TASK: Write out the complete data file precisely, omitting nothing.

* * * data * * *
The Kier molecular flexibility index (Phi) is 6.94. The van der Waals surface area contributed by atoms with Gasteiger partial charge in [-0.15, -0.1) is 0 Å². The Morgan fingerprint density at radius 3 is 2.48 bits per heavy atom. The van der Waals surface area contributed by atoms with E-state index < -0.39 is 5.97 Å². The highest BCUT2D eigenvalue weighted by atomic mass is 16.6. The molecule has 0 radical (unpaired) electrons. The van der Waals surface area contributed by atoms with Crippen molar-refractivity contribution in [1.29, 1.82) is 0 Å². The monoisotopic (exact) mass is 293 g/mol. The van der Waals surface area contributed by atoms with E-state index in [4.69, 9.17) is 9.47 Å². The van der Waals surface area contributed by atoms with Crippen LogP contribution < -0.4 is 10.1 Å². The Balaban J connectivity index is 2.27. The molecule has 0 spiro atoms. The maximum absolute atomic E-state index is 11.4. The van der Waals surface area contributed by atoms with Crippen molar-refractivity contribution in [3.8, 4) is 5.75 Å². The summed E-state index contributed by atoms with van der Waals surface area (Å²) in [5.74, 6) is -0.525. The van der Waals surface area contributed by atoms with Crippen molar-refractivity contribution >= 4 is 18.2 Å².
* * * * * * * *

The Kier molecular flexibility index (Phi) is 6.94. The van der Waals surface area contributed by atoms with Gasteiger partial charge in [-0.15, -0.1) is 0 Å². The Morgan fingerprint density at radius 3 is 2.48 bits per heavy atom. The van der Waals surface area contributed by atoms with E-state index < -0.39 is 5.97 Å². The highest BCUT2D eigenvalue weighted by atomic mass is 16.6. The molecule has 0 radical (unpaired) electrons. The van der Waals surface area contributed by atoms with Crippen molar-refractivity contribution in [1.29, 1.82) is 0 Å². The monoisotopic (exact) mass is 293 g/mol. The van der Waals surface area contributed by atoms with E-state index in [4.69, 9.17) is 9.47 Å². The van der Waals surface area contributed by atoms with Crippen LogP contribution < -0.4 is 10.1 Å². The Balaban J connectivity index is 2.27. The molecule has 0 spiro atoms. The maximum absolute atomic E-state index is 11.4. The van der Waals surface area contributed by atoms with Crippen molar-refractivity contribution in [3.8, 4) is 5.75 Å². The summed E-state index contributed by atoms with van der Waals surface area (Å²) in [5.74, 6) is -0.525. The van der Waals surface area contributed by atoms with Crippen molar-refractivity contribution >= 4 is 18.2 Å².